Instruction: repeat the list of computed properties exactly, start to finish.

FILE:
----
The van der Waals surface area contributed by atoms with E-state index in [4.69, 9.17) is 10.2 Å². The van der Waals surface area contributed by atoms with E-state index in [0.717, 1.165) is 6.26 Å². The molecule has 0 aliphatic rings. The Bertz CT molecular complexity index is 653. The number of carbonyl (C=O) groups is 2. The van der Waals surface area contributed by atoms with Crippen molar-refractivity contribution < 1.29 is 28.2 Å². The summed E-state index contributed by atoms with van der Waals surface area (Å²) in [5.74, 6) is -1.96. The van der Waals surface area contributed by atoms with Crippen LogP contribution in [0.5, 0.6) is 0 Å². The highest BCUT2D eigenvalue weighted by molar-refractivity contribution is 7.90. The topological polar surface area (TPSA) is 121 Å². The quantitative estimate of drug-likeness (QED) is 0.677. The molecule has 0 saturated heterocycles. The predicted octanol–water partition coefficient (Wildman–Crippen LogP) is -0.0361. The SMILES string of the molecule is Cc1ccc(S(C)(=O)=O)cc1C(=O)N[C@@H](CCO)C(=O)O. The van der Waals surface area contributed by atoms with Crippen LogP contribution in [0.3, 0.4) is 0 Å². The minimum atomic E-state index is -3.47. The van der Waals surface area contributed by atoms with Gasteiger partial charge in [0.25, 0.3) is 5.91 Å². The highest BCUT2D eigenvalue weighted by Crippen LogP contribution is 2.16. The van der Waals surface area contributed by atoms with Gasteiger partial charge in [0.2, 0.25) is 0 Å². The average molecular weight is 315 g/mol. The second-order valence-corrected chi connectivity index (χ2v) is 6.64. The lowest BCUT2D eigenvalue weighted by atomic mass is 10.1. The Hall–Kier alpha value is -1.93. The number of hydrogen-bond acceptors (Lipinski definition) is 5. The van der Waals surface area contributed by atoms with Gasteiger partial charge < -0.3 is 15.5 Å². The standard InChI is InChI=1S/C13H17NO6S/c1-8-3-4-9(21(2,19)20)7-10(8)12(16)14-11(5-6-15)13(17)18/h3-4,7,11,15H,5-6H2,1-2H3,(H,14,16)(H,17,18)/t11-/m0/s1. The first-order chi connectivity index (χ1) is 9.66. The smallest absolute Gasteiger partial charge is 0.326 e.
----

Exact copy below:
The van der Waals surface area contributed by atoms with E-state index in [4.69, 9.17) is 10.2 Å². The van der Waals surface area contributed by atoms with E-state index in [0.717, 1.165) is 6.26 Å². The molecule has 0 aliphatic rings. The Bertz CT molecular complexity index is 653. The number of carbonyl (C=O) groups is 2. The van der Waals surface area contributed by atoms with Crippen molar-refractivity contribution < 1.29 is 28.2 Å². The summed E-state index contributed by atoms with van der Waals surface area (Å²) in [5.74, 6) is -1.96. The van der Waals surface area contributed by atoms with Crippen LogP contribution in [0.5, 0.6) is 0 Å². The highest BCUT2D eigenvalue weighted by molar-refractivity contribution is 7.90. The topological polar surface area (TPSA) is 121 Å². The quantitative estimate of drug-likeness (QED) is 0.677. The molecule has 0 saturated heterocycles. The predicted octanol–water partition coefficient (Wildman–Crippen LogP) is -0.0361. The SMILES string of the molecule is Cc1ccc(S(C)(=O)=O)cc1C(=O)N[C@@H](CCO)C(=O)O. The van der Waals surface area contributed by atoms with Crippen LogP contribution in [0.3, 0.4) is 0 Å². The minimum atomic E-state index is -3.47. The van der Waals surface area contributed by atoms with Gasteiger partial charge in [0.25, 0.3) is 5.91 Å². The highest BCUT2D eigenvalue weighted by Crippen LogP contribution is 2.16. The van der Waals surface area contributed by atoms with Gasteiger partial charge in [0.2, 0.25) is 0 Å². The average molecular weight is 315 g/mol. The second-order valence-corrected chi connectivity index (χ2v) is 6.64. The lowest BCUT2D eigenvalue weighted by atomic mass is 10.1. The Hall–Kier alpha value is -1.93. The number of hydrogen-bond acceptors (Lipinski definition) is 5. The van der Waals surface area contributed by atoms with Gasteiger partial charge < -0.3 is 15.5 Å². The standard InChI is InChI=1S/C13H17NO6S/c1-8-3-4-9(21(2,19)20)7-10(8)12(16)14-11(5-6-15)13(17)18/h3-4,7,11,15H,5-6H2,1-2H3,(H,14,16)(H,17,18)/t11-/m0/s1. The first-order chi connectivity index (χ1) is 9.66. The smallest absolute Gasteiger partial charge is 0.326 e.